Originally Posted by Freerider
I'm in the process of completing a wheel
to tiller conversion, and now its time to order the tiller handle. I have to decide on how much rise i want in the handle.
Is there a rule
to how high a tiller handle should sit above the cockpit floor? Does anyone have a tiller that they wish was higher or lower in comparison to their body?
What about length of the handle? Longest possible without interfering with the companionway
Not too long, you don't want it crimping your style with a guest or when Otto is driving. However, I have a 40' boat with a tiller, and find that I really prefer to stand on the cockpit seat/ coaming for close quarters maneuvers or when I'm trying to get in or out of the harbor (I'm in close proximity to the kayak/ SUP rental place, and dodging the tourists can be an issue).
My tiller handle is long enough that I can stand and comfortably grip it and the grab rail on the aft end of my hard top dodger at the same time. Not sure the size of your boat, but this is a key for visability ahead for us. I have a removable extension for when I really want to drive from completely under the dodger. I find that harder to do though, because I can't see the sails
or feel the wind
Also, plan ahead for where your engine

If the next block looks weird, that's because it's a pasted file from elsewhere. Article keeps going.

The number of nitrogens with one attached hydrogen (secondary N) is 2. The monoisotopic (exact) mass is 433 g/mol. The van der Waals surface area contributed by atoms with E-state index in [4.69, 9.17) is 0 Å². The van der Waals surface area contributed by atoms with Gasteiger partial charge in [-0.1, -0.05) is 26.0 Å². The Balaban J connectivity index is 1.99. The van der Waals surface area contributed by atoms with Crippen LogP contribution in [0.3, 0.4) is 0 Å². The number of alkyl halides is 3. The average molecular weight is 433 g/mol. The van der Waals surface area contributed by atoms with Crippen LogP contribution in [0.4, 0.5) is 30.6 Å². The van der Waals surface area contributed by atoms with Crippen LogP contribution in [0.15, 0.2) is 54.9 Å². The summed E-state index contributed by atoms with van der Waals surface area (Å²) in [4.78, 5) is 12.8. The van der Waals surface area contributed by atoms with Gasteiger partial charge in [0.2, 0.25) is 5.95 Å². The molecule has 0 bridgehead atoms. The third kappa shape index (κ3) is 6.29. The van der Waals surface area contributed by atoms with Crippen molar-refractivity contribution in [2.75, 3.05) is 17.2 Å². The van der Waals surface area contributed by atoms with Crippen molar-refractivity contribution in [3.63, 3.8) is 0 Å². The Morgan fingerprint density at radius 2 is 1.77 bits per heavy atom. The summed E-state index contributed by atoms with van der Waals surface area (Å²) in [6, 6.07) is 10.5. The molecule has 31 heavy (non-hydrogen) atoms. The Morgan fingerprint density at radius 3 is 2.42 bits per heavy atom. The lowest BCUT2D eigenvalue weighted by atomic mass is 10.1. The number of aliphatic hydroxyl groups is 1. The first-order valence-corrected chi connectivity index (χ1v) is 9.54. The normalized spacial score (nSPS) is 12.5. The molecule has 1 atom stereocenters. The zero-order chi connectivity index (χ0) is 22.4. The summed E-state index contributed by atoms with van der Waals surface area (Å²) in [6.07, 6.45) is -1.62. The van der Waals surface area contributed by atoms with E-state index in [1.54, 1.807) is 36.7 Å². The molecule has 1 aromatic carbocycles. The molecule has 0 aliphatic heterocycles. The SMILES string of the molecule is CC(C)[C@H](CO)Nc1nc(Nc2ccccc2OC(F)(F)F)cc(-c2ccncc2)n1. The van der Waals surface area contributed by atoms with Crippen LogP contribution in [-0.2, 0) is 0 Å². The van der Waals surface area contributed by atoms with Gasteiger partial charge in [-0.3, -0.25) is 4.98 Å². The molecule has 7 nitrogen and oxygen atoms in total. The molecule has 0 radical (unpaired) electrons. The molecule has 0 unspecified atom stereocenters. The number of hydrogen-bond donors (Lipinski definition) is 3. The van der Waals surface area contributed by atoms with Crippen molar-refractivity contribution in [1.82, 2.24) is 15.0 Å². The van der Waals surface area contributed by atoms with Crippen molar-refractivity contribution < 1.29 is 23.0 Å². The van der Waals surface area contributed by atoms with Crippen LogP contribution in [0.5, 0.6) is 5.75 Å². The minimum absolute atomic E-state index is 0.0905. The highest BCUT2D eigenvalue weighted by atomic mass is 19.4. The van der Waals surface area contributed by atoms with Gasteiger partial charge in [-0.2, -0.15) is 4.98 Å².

controls will be. Mine are set so that I can stand on the cockpit floor and work the throttle with my foot. The bottom of the recess for the throttle lever is about six inches off the cockpit floor. It's a good argument for single
lever throttle... It's easy to hop up and down from standing on the seat to work the throttle, or to reach the foot down from standing on the seat to adjust.
Oh, and think about reverse. We have a barn door for a rudder, and if you don't watch yourself and keep a firm handle on the tiller while in reverse, the rudder will slam over and throw you out of the boat. Make sure you have enough leverage available to deal with the rudder size going backward.
I've attached of the admiral taking us out of an anchorage so you have an idea of what I consider a good compromise tiller length.